0

So I am a low level analyst at a large consulting firm. We are not allowed to accept personal gifts from clients due to this being a potential conflict of interest.

I use a large well known database, paid for by my practice, to perform most of my work. I was recently offered a $350 Amazon gift card to participate in a 45 min survey about how I utilize this database by the database itself.

How should I go about this? Can I ethically take the gift card, do I need to ask my boss about this, etc?

The database is not a current or past client and is paying me only for participation in the survey.

Any help is appreciated.

  • 3
    This is a question for your manager and HR, not us. Voting to close as being company-specific. – David K Oct 31 '16 at 14:13
  • 3
    In what world, will a company give you 350$ for participing in a 45 min online survey ? – Carlos2W Oct 31 '16 at 14:17
  • 1
    @Carlos2W makes a good point. Are you sure it wasn't a chance to win a $350 gift card? – David K Oct 31 '16 at 14:18
  • 1
    In your company "gift" policy is there any language around gifts from suppliers? I know that in my organization gift acceptance is the same regardless of if it's from clients, suppliers, or partner organizations. – Myles Oct 31 '16 at 15:02
  • 2
    Could you please share the link to the survey? :P – Masked Man Oct 31 '16 at 15:45
4

The ethical decision is to inform your boss. The company paid for the subscription, so the gift card is effectively theirs. They might surprise you and let you keep it.

You could, of course, never tell them about it and hope they don't find out, but at that point it's entirely possible that you could get in trouble.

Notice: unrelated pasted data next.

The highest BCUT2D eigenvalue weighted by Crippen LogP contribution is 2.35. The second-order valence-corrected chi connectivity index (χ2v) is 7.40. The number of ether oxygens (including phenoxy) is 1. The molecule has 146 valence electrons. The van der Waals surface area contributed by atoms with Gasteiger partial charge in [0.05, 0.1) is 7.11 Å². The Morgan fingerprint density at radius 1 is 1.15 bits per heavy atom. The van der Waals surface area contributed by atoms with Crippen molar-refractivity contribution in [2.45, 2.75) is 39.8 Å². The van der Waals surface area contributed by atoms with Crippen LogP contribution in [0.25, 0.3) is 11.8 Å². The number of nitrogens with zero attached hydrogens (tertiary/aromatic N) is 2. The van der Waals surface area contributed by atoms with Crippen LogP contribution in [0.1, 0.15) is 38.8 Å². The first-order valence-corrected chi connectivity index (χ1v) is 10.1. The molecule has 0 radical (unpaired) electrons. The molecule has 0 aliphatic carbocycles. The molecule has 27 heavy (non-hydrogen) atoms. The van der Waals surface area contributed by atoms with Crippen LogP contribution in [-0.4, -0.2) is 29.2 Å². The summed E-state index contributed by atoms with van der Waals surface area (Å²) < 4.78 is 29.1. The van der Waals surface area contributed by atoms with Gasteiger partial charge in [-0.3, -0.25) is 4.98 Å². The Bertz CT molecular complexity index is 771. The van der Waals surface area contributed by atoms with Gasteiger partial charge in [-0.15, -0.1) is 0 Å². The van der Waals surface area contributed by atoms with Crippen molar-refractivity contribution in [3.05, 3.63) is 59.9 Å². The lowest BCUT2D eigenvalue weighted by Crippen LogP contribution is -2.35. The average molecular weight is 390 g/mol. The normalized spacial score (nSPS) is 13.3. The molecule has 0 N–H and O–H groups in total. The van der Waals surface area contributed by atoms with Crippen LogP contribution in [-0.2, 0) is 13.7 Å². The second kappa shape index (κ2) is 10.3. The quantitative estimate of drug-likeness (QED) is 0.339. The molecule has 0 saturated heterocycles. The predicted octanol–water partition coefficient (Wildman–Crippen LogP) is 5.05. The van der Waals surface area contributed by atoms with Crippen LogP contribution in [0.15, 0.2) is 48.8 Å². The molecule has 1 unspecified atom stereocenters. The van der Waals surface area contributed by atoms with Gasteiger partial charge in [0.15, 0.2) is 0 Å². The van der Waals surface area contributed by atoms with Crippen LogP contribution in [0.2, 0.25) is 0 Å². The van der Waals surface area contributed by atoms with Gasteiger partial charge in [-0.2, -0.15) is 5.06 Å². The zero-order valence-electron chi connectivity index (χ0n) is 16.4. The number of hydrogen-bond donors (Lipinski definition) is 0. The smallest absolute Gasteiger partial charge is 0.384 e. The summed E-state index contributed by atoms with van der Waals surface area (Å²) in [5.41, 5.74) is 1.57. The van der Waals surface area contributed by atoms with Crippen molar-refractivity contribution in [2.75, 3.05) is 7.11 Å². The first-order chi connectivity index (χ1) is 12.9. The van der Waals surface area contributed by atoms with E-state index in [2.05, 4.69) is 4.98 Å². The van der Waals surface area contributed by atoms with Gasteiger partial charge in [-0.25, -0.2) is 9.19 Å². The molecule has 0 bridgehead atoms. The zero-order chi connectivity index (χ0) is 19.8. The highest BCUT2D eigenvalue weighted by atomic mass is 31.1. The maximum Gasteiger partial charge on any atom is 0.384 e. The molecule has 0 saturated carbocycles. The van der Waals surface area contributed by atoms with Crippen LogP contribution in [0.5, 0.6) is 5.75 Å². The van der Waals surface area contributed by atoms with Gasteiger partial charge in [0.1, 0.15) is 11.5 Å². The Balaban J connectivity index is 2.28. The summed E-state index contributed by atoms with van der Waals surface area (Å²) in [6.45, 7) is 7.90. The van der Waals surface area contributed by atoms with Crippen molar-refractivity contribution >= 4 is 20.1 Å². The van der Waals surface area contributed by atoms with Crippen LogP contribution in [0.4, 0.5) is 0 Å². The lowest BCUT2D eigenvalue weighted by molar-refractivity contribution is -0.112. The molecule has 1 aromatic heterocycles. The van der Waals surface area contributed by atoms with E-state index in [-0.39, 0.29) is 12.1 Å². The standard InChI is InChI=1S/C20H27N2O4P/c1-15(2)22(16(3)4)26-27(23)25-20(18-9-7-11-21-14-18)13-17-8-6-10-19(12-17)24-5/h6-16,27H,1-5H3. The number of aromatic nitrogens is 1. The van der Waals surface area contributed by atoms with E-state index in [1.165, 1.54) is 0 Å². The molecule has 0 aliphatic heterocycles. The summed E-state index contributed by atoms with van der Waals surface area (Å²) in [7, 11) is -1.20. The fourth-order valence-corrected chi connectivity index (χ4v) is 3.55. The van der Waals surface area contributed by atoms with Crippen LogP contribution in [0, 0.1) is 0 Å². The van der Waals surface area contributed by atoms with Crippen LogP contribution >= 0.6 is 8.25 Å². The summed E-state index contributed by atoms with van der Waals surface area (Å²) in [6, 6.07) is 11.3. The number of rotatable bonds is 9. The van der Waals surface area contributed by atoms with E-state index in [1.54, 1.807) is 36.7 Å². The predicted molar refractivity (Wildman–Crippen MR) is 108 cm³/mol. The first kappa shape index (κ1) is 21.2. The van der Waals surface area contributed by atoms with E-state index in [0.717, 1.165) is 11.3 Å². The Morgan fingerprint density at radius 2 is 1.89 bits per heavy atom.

| improve this answer | |
  • 1
    In our company, we have a dedicated Compliance Officer to ask these kinds of questions. You'll get a simple yes/no answer about how to proceed, and then you're covered. Your immediate manager might not know the answer. – user44108 Oct 31 '16 at 14:38
  • I disagree that the gift card belongs to the company. The surveyors are not paying the OP because he has a subscription, they are paying the OP for their feedback and time. If anything, this probably falls under moonlighting. – dyeje Nov 1 '16 at 19:09
2

I have participated in consumer marketing studies of this sort. Typically they are trying to understand how people think about a product and/or a proposed advertising campaign for it. Remuneration for the participant's time is typically about $100-200 plus free samples or discount coupons or something of that sort. $350 is higher than I would expect and I'd be a bit suspicious, but it isn't unbelievable.

Check with your employer to make sure you know what their rules are. They might not want you doing this for folks in your own industry, for example, but have no problem with it otherwise.

And if they want you to pay anything to participate, it's a scam.

| improve this answer | |

Not the answer you're looking for? Browse other questions tagged .